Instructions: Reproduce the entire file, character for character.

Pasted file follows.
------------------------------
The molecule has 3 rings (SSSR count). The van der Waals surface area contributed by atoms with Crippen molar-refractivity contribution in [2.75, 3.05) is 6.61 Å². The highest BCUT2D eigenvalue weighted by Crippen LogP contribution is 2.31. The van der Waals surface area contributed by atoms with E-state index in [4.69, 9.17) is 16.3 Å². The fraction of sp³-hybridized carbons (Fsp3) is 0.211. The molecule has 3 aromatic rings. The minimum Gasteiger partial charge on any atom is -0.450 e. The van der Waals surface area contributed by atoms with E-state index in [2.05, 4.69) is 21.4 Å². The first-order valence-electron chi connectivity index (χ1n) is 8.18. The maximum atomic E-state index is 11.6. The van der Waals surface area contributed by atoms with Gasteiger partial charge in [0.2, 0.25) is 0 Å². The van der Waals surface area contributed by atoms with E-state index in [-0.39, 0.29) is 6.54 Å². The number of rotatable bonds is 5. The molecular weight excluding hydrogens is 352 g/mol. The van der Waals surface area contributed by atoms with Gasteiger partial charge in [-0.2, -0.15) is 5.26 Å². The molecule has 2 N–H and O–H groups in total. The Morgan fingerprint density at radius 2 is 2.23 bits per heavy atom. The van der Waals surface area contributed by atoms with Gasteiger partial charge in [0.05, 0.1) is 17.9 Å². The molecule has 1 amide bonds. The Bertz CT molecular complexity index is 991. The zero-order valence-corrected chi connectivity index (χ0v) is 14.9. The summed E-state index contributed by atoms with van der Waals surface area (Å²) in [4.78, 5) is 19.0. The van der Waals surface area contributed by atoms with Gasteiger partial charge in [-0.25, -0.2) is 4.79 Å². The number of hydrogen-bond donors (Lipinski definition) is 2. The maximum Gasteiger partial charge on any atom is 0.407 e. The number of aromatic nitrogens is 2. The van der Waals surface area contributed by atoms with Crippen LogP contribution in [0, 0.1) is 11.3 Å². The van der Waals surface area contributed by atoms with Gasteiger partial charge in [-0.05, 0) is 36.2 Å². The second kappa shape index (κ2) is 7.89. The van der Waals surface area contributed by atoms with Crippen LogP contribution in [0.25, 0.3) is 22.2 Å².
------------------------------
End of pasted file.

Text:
The molecule has 3 rings (SSSR count). The van der Waals surface area contributed by atoms with Crippen molar-refractivity contribution in [2.75, 3.05) is 6.61 Å². The highest BCUT2D eigenvalue weighted by Crippen LogP contribution is 2.31. The van der Waals surface area contributed by atoms with E-state index in [4.69, 9.17) is 16.3 Å². The fraction of sp³-hybridized carbons (Fsp3) is 0.211. The molecule has 3 aromatic rings. The minimum Gasteiger partial charge on any atom is -0.450 e. The van der Waals surface area contributed by atoms with E-state index in [2.05, 4.69) is 21.4 Å². The first-order valence-electron chi connectivity index (χ1n) is 8.18. The maximum atomic E-state index is 11.6. The van der Waals surface area contributed by atoms with Gasteiger partial charge in [0.2, 0.25) is 0 Å². The van der Waals surface area contributed by atoms with E-state index in [-0.39, 0.29) is 6.54 Å². The number of rotatable bonds is 5. The molecular weight excluding hydrogens is 352 g/mol. The van der Waals surface area contributed by atoms with Gasteiger partial charge in [-0.2, -0.15) is 5.26 Å². The molecule has 2 N–H and O–H groups in total. The Morgan fingerprint density at radius 2 is 2.23 bits per heavy atom. The van der Waals surface area contributed by atoms with Gasteiger partial charge in [0.05, 0.1) is 17.9 Å². The molecule has 1 amide bonds. The Bertz CT molecular complexity index is 991. The zero-order valence-corrected chi connectivity index (χ0v) is 14.9. The summed E-state index contributed by atoms with van der Waals surface area (Å²) in [4.78, 5) is 19.0. The van der Waals surface area contributed by atoms with Gasteiger partial charge in [-0.25, -0.2) is 4.79 Å². The number of hydrogen-bond donors (Lipinski definition) is 2. The maximum Gasteiger partial charge on any atom is 0.407 e. The number of aromatic nitrogens is 2. The van der Waals surface area contributed by atoms with Crippen LogP contribution in [0, 0.1) is 11.3 Å². The van der Waals surface area contributed by atoms with Gasteiger partial charge in [-0.05, 0) is 36.2 Å². The second kappa shape index (κ2) is 7.89. The van der Waals surface area contributed by atoms with Crippen LogP contribution in [0.25, 0.3) is 22.2 Å².